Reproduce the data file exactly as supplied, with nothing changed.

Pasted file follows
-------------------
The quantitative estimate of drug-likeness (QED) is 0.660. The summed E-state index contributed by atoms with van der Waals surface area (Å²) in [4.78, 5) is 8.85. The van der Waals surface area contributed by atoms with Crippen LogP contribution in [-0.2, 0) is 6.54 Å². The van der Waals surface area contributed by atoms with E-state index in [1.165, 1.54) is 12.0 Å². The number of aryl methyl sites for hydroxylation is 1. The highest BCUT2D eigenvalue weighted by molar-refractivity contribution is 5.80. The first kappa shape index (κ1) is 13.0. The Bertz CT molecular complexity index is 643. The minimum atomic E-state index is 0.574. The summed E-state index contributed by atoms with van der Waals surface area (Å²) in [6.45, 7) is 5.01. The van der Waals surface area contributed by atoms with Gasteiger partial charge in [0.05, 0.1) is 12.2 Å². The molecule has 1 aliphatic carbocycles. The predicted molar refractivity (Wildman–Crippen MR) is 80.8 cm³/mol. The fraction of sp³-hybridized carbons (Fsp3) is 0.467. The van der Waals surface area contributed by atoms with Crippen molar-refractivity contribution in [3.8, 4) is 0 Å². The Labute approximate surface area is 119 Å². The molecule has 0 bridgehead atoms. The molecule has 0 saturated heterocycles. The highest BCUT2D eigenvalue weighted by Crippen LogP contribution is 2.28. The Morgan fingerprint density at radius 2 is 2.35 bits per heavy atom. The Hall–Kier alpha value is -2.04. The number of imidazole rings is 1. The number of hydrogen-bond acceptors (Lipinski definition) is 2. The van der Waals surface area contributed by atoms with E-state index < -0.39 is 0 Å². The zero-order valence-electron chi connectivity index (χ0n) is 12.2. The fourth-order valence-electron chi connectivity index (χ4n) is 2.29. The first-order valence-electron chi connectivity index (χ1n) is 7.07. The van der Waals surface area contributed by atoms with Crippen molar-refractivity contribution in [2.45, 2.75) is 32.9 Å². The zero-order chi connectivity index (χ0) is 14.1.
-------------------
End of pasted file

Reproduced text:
The quantitative estimate of drug-likeness (QED) is 0.660. The summed E-state index contributed by atoms with van der Waals surface area (Å²) in [4.78, 5) is 8.85. The van der Waals surface area contributed by atoms with Crippen LogP contribution in [-0.2, 0) is 6.54 Å². The van der Waals surface area contributed by atoms with E-state index in [1.165, 1.54) is 12.0 Å². The number of aryl methyl sites for hydroxylation is 1. The highest BCUT2D eigenvalue weighted by molar-refractivity contribution is 5.80. The first kappa shape index (κ1) is 13.0. The Bertz CT molecular complexity index is 643. The minimum atomic E-state index is 0.574. The summed E-state index contributed by atoms with van der Waals surface area (Å²) in [6.45, 7) is 5.01. The van der Waals surface area contributed by atoms with Gasteiger partial charge in [0.05, 0.1) is 12.2 Å². The molecule has 1 aliphatic carbocycles. The predicted molar refractivity (Wildman–Crippen MR) is 80.8 cm³/mol. The fraction of sp³-hybridized carbons (Fsp3) is 0.467. The van der Waals surface area contributed by atoms with Crippen molar-refractivity contribution in [3.8, 4) is 0 Å². The Labute approximate surface area is 119 Å². The molecule has 0 bridgehead atoms. The molecule has 0 saturated heterocycles. The highest BCUT2D eigenvalue weighted by Crippen LogP contribution is 2.28. The Morgan fingerprint density at radius 2 is 2.35 bits per heavy atom. The Hall–Kier alpha value is -2.04. The number of imidazole rings is 1. The number of hydrogen-bond acceptors (Lipinski definition) is 2. The van der Waals surface area contributed by atoms with E-state index < -0.39 is 0 Å². The zero-order valence-electron chi connectivity index (χ0n) is 12.2. The fourth-order valence-electron chi connectivity index (χ4n) is 2.29. The first-order valence-electron chi connectivity index (χ1n) is 7.07. The van der Waals surface area contributed by atoms with Crippen molar-refractivity contribution in [2.45, 2.75) is 32.9 Å². The zero-order chi connectivity index (χ0) is 14.1.